Second, pre-K programs could also start to collect and monitor data on chronic absence to use as an early warning sign indicating they need to take extra steps to help students and families transition successfully into regular schooling. Using data on children’s attendance, pre-K and kindergarten educators can work with family members and community partners to remove attendance barriers and build good attendance habits. Especially among our youngest students, absences are more likely to be excused. High levels are often related to health factors: asthma and dental problems, learning disabilities, and behavioral health issues occurring among children or their family members. With the appropriate supports, these absences can be reduced before children begin to fall behind academically.
Programs can also play a significant role in helping families understand the importance of paying attention to too many absences among our youngest students. Families can be enlisted as partners in improving attendance and encouraged to speak with their child’s teacher if their child shows signs of anxiety (e.g. a stomach ache) and a reluctance to go to pre-K.
Some states have begun to leverage the opportunity to use ESSA to adopt a more integrated PreK-12 approach. Connecticut is exploring how it can monitor pre-K chronic absence. ESSA creates an opportunity for the state to use such data to inform strategies for successful kindergarten transitions. Tennessee is using ESSA as an opportunity to create a PreK-12 data system and to strengthen investments in early learning. In short, both states are positioned to leverage ESSA to equip schools and early childhood programs to work together to monitor and address early patterns of absence.
To strengthen K-12 outcomes, there are several actions states can take to invest in chronic absence prevention by monitoring attendance and addressing contributing factors of chronic absence from pre-K forward. States can collect and use kindergarten chronic absence data to identify the need to expand access to high quality pre-K programming. States can begin monitoring chronic absence in pre-K programs and use it to identify students and families in need of additional support and outreach. States can also integrate information about the importance of daily attendance into materials aimed at engaging and supporting families in pre-K and kindergarten. Finally, states can vertically integrate pre-K to first grade professional development to address chronic absence and establish a dialogue focused on the transition between pre-K and kindergarten.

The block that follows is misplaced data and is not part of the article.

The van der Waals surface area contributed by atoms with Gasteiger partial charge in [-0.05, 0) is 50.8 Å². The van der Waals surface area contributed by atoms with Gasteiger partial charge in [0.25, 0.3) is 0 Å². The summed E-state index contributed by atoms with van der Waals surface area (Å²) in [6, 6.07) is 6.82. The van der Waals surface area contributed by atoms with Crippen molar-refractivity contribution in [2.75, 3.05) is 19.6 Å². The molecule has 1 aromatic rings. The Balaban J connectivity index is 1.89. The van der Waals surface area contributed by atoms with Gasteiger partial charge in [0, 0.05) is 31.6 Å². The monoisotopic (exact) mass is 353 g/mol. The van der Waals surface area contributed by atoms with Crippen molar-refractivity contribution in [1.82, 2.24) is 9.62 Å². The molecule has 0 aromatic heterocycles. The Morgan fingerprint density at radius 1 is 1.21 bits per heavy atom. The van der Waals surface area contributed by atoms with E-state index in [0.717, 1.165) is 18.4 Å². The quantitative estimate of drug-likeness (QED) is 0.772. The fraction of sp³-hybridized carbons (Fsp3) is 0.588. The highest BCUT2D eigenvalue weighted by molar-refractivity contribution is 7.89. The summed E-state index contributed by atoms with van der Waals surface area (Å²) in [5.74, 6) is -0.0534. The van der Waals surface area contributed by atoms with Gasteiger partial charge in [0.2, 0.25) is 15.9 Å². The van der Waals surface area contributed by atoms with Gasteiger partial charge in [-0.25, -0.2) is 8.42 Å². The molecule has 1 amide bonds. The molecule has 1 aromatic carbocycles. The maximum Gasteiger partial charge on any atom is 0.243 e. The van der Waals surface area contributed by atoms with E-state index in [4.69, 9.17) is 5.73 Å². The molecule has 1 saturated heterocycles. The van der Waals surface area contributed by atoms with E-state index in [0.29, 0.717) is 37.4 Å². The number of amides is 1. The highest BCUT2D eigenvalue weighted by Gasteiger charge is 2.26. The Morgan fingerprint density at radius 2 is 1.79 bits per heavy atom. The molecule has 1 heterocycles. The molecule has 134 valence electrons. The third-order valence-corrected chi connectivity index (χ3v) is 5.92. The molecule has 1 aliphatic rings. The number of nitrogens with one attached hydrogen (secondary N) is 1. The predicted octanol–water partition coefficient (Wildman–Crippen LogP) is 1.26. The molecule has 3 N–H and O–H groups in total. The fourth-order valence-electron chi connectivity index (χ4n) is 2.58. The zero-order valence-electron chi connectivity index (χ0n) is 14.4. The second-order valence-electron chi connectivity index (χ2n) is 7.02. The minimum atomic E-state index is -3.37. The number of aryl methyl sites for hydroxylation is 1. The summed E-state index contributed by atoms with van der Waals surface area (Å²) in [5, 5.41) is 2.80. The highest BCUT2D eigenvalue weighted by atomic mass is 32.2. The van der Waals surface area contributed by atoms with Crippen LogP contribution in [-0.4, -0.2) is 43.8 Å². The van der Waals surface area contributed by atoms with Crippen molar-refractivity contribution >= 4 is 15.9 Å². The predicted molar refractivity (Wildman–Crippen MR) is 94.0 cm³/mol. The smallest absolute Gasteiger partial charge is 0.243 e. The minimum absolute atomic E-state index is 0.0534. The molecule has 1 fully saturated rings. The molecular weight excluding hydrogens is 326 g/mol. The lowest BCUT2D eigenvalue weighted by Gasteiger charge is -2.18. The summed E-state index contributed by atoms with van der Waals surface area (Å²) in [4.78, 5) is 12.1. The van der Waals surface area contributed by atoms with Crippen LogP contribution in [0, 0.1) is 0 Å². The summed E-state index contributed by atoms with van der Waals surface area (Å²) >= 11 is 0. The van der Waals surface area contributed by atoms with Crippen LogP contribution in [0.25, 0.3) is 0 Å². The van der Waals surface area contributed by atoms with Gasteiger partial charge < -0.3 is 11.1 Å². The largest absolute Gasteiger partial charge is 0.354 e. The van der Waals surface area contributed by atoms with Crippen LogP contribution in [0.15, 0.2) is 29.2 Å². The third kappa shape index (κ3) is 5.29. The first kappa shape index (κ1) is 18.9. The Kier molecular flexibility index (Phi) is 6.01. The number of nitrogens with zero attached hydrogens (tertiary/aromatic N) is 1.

The Attendance Works website contains free materials to help states, districts and programs reduce chronic absence by promoting family engagement and professional development. Early and Often, our early education toolkit, provides resources for interactive professional development and family engagement.
The website also contains:
The District Attendance and School Attendance Tracking Tool, both of which include pre-K.
A Pre-K Attendance Tracking Tool for free-standing programs that generates data comparable to the District and School Attendance Tracking Tools.
- Attendance Works has cooperated with the major Head Start data providers so that comparable data reports can be generated directly from COPA and ChildPlus – about 80 percent of Head Start agencies.